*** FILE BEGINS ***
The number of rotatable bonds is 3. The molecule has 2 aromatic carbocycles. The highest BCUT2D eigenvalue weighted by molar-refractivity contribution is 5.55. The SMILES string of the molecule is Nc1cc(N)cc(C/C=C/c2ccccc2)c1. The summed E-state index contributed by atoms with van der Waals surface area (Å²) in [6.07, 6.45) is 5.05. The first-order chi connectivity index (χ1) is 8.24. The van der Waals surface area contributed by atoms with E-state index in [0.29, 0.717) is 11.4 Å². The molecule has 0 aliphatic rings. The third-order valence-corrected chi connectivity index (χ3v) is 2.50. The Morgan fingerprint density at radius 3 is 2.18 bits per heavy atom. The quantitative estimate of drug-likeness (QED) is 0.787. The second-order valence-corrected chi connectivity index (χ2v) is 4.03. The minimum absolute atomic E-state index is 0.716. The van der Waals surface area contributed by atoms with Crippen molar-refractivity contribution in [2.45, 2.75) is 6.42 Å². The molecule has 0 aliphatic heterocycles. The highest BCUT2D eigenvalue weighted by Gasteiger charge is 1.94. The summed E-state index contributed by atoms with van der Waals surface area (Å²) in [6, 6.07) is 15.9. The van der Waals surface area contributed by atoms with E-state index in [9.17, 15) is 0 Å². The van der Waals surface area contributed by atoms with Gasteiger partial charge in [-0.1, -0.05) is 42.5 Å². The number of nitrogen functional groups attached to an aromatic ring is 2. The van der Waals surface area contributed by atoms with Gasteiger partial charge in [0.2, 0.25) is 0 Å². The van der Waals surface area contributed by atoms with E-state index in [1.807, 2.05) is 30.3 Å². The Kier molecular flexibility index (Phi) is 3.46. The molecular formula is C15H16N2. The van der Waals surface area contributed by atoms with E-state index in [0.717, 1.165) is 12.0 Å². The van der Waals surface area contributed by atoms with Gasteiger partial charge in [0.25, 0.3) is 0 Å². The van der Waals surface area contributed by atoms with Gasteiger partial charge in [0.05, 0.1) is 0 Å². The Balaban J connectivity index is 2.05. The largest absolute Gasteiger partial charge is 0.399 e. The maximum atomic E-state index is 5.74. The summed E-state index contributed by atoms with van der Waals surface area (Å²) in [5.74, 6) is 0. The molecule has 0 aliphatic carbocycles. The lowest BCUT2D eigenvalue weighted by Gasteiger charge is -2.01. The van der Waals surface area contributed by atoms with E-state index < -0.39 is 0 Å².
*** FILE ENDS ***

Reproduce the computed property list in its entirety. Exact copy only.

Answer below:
The number of rotatable bonds is 3. The molecule has 2 aromatic carbocycles. The highest BCUT2D eigenvalue weighted by molar-refractivity contribution is 5.55. The SMILES string of the molecule is Nc1cc(N)cc(C/C=C/c2ccccc2)c1. The summed E-state index contributed by atoms with van der Waals surface area (Å²) in [6.07, 6.45) is 5.05. The first-order chi connectivity index (χ1) is 8.24. The van der Waals surface area contributed by atoms with E-state index in [0.29, 0.717) is 11.4 Å². The molecule has 0 aliphatic rings. The third-order valence-corrected chi connectivity index (χ3v) is 2.50. The Morgan fingerprint density at radius 3 is 2.18 bits per heavy atom. The quantitative estimate of drug-likeness (QED) is 0.787. The second-order valence-corrected chi connectivity index (χ2v) is 4.03. The minimum absolute atomic E-state index is 0.716. The van der Waals surface area contributed by atoms with Crippen molar-refractivity contribution in [2.45, 2.75) is 6.42 Å². The molecule has 0 aliphatic heterocycles. The highest BCUT2D eigenvalue weighted by Gasteiger charge is 1.94. The summed E-state index contributed by atoms with van der Waals surface area (Å²) in [6, 6.07) is 15.9. The van der Waals surface area contributed by atoms with E-state index in [9.17, 15) is 0 Å². The van der Waals surface area contributed by atoms with Gasteiger partial charge in [-0.1, -0.05) is 42.5 Å². The number of nitrogen functional groups attached to an aromatic ring is 2. The van der Waals surface area contributed by atoms with Gasteiger partial charge in [0.2, 0.25) is 0 Å². The van der Waals surface area contributed by atoms with E-state index in [1.807, 2.05) is 30.3 Å². The Kier molecular flexibility index (Phi) is 3.46. The molecular formula is C15H16N2. The van der Waals surface area contributed by atoms with E-state index in [0.717, 1.165) is 12.0 Å². The van der Waals surface area contributed by atoms with Gasteiger partial charge in [0.25, 0.3) is 0 Å². The van der Waals surface area contributed by atoms with Gasteiger partial charge in [0.05, 0.1) is 0 Å². The Balaban J connectivity index is 2.05. The largest absolute Gasteiger partial charge is 0.399 e. The maximum atomic E-state index is 5.74. The summed E-state index contributed by atoms with van der Waals surface area (Å²) in [5.74, 6) is 0. The molecule has 0 aliphatic carbocycles. The lowest BCUT2D eigenvalue weighted by Gasteiger charge is -2.01. The van der Waals surface area contributed by atoms with E-state index < -0.39 is 0 Å².